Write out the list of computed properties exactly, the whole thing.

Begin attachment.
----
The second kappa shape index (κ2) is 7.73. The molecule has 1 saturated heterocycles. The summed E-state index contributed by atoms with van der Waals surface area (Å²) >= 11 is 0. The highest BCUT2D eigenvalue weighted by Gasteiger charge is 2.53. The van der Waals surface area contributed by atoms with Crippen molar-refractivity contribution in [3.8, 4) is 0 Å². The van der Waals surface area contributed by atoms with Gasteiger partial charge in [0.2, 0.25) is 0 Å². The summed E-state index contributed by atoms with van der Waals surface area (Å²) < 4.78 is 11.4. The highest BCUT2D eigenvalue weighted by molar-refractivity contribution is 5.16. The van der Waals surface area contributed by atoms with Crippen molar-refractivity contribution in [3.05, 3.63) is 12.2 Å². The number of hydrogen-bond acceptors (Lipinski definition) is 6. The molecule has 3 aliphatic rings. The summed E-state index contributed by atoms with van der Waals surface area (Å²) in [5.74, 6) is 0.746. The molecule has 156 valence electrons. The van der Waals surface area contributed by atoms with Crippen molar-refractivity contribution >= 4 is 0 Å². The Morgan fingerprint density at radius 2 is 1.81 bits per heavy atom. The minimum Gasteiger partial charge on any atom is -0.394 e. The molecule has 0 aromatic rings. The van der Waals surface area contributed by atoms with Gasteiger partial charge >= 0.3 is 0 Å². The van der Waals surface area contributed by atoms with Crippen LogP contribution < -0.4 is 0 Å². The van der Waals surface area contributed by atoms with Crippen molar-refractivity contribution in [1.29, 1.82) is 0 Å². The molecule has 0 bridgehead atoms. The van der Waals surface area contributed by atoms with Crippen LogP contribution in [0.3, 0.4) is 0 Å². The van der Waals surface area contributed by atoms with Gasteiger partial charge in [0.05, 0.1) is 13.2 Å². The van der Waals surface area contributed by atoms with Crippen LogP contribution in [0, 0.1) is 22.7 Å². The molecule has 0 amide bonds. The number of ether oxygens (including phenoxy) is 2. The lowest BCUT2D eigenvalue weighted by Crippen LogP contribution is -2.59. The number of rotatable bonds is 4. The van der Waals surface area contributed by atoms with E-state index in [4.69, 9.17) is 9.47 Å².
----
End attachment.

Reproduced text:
The second kappa shape index (κ2) is 7.73. The molecule has 1 saturated heterocycles. The summed E-state index contributed by atoms with van der Waals surface area (Å²) >= 11 is 0. The highest BCUT2D eigenvalue weighted by Gasteiger charge is 2.53. The van der Waals surface area contributed by atoms with Crippen molar-refractivity contribution in [3.8, 4) is 0 Å². The van der Waals surface area contributed by atoms with Gasteiger partial charge in [0.2, 0.25) is 0 Å². The summed E-state index contributed by atoms with van der Waals surface area (Å²) < 4.78 is 11.4. The highest BCUT2D eigenvalue weighted by molar-refractivity contribution is 5.16. The van der Waals surface area contributed by atoms with Crippen molar-refractivity contribution in [3.05, 3.63) is 12.2 Å². The number of hydrogen-bond acceptors (Lipinski definition) is 6. The molecule has 3 aliphatic rings. The summed E-state index contributed by atoms with van der Waals surface area (Å²) in [5.74, 6) is 0.746. The molecule has 156 valence electrons. The van der Waals surface area contributed by atoms with Crippen molar-refractivity contribution >= 4 is 0 Å². The Morgan fingerprint density at radius 2 is 1.81 bits per heavy atom. The minimum Gasteiger partial charge on any atom is -0.394 e. The molecule has 0 aromatic rings. The van der Waals surface area contributed by atoms with Gasteiger partial charge >= 0.3 is 0 Å². The van der Waals surface area contributed by atoms with Crippen LogP contribution < -0.4 is 0 Å². The van der Waals surface area contributed by atoms with Crippen molar-refractivity contribution in [1.29, 1.82) is 0 Å². The molecule has 0 bridgehead atoms. The van der Waals surface area contributed by atoms with Crippen LogP contribution in [0.3, 0.4) is 0 Å². The van der Waals surface area contributed by atoms with Gasteiger partial charge in [0.05, 0.1) is 13.2 Å². The van der Waals surface area contributed by atoms with Crippen LogP contribution in [0, 0.1) is 22.7 Å². The molecule has 0 amide bonds. The number of ether oxygens (including phenoxy) is 2. The lowest BCUT2D eigenvalue weighted by Crippen LogP contribution is -2.59. The number of rotatable bonds is 4. The van der Waals surface area contributed by atoms with E-state index in [4.69, 9.17) is 9.47 Å².